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Handling Exceptions and Errors in Play Framework

pazvanti
Originally published at petrepopescu.tech ・4 min read

Article originally posted on my personal blog under (How to handle Exception in Play Framework)[https://petrepopescu.tech/2021/03/handling-exceptions-and-errors-in-play-framework/]

When programming, it is important to always take into consideration exceptions. No matter how well your code is, there can always be invalid data summited by the user problems in other libraries that can trigger exceptions. Also, using this mechanism is an easy way of terminating invalid flows as soon as possible. Exceptions are normal and should be treated in all services. Even in case of an exception, we must provide a response to the user so that he knows the request was indeed processed but something was not right. In this article, I will present how to handle exceptions in Play Framework and how to respond to the client.

The HttpErrorHandler

Play Framework provides the HttpErrorHandler interface that must be implemented by all exception handlers. This interface has two methods and both of them need to be properly implemented. One deals with errors from the client (like an invalid endpoint is accessed), while the other handles exceptions that happened on the server side.

public class ErrorHandler implements HttpErrorHandler {
    @Override
    public CompletionStage<Result> onClientError(Http.RequestHeader request, int statusCode, String message) {
        // Implementation
    }

    @Override
    public CompletionStage<Result> onServerError(Http.RequestHeader request, Throwable exception) {
        // Implementation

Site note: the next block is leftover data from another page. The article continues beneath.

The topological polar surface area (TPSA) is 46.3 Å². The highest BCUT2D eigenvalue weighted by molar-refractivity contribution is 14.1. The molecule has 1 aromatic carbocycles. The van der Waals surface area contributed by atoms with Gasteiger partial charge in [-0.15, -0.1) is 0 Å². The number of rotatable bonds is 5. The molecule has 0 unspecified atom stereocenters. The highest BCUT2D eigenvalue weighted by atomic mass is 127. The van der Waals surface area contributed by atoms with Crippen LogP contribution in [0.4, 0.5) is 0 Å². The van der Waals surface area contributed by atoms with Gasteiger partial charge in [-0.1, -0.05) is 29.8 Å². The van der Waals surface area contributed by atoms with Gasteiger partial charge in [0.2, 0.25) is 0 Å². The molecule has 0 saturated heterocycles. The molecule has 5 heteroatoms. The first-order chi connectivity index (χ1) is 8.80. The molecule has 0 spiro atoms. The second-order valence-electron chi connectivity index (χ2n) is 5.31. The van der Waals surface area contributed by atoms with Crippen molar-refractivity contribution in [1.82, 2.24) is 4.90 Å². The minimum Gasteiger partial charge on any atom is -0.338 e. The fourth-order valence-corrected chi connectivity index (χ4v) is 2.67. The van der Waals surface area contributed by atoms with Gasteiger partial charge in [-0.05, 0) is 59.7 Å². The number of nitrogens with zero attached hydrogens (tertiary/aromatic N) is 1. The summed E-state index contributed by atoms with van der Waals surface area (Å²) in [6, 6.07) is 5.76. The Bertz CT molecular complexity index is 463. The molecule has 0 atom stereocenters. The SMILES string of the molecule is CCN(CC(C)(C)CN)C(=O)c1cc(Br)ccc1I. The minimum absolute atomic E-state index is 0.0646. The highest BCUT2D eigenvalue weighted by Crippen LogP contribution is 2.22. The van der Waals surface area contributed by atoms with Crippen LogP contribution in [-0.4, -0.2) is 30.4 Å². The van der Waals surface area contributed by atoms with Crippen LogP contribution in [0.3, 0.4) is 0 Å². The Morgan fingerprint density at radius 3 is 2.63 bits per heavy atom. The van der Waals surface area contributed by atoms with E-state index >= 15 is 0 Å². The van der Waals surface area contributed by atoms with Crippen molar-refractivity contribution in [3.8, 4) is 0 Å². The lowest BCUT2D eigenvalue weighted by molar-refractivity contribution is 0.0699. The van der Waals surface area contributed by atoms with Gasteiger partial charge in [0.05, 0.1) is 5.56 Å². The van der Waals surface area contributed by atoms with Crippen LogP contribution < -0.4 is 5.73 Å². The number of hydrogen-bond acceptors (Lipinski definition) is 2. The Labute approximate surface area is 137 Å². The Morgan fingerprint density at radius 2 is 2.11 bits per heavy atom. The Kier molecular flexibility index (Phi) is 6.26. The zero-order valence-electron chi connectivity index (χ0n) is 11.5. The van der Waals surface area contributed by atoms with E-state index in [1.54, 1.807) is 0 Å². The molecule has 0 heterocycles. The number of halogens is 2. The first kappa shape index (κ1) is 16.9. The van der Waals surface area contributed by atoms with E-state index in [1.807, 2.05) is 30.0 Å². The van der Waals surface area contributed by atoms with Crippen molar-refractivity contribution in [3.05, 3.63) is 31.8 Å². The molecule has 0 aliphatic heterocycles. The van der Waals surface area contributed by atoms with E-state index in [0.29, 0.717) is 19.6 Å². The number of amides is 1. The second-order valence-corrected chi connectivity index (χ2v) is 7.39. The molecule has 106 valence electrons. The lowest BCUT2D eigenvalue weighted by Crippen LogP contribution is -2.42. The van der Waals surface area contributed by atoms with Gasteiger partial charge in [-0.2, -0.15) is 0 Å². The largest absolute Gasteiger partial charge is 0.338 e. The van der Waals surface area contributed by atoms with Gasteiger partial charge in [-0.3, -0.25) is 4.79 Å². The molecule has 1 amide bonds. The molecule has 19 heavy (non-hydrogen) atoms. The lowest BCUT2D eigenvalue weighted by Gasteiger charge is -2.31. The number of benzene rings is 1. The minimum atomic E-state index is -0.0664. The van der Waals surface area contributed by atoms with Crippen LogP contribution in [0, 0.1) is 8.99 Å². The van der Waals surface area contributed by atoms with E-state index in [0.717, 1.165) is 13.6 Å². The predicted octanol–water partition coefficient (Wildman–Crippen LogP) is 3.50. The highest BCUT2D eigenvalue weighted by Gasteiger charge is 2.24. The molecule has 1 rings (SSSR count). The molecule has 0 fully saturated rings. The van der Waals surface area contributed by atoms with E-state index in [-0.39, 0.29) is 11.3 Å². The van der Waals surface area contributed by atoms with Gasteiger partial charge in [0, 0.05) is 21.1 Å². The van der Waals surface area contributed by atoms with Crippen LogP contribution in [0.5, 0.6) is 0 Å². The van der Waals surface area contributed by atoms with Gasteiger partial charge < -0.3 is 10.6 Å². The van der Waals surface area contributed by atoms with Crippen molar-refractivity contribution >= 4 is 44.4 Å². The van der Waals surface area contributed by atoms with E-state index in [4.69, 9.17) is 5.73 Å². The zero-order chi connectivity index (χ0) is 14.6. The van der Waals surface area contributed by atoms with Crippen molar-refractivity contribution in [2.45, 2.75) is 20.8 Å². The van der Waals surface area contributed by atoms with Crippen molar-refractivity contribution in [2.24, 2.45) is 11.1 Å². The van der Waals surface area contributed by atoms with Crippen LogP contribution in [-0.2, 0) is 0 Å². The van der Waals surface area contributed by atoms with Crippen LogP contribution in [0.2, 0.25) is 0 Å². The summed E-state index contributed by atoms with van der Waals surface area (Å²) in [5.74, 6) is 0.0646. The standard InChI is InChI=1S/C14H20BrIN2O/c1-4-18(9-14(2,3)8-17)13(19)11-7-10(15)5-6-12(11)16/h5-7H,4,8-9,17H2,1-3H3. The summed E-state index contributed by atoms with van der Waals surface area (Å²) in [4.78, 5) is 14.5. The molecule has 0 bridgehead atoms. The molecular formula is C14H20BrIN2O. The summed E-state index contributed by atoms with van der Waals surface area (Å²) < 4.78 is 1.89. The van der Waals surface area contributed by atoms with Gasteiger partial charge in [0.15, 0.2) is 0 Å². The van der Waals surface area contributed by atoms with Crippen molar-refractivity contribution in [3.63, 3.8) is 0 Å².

}
}
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For the client error, let’s just return a Json String that holds the status code and the error message. The onClientError method provides all the needed information and we can return a CompletebleFuture as the result.

public class ErrorHandler implements HttpErrorHandler {
    @Override
    public CompletionStage<Result> onClientError(Http.RequestHeader request, int statusCode, String message) {
        Map<String, Object> response = new HashMap<>();
        response.put("status", statusCode);
        response.put("error", message);
        return CompletableFuture.completedFuture(
                Results.status(statusCode, Json.toJson(response))
        );
    }

    @Override
    public CompletionStage<Result> onServerError(Http.RequestHeader request, Throwable exception) {
        return null;
    }
}
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The server error is where most of the magic happens. All exceptions that are not caught in our code will eventually reach this method so it is important that we properly handle everything here. We must log the exception and return a proper response back to the client. As in the previous method, we will be returning a Json String. However, how this string is obtained can be a bit more complex.

I usually define one or more custom exceptions that hold the needed information. For this example I will make a PlatformException that I will throw in certain parts of the service to signal that no further processing is needed and to return a response back to the client.

public class PlatformException extends Exception {
    private String message;
    private String errorCode;

    public PlatformException(String message, String errorCode) {
        this.message = message;
        this.errorCode = errorCode;
    }

    public PlatformException(String message, String errorCode, Throwable throwable) {
        super(throwable);
        this.message = message;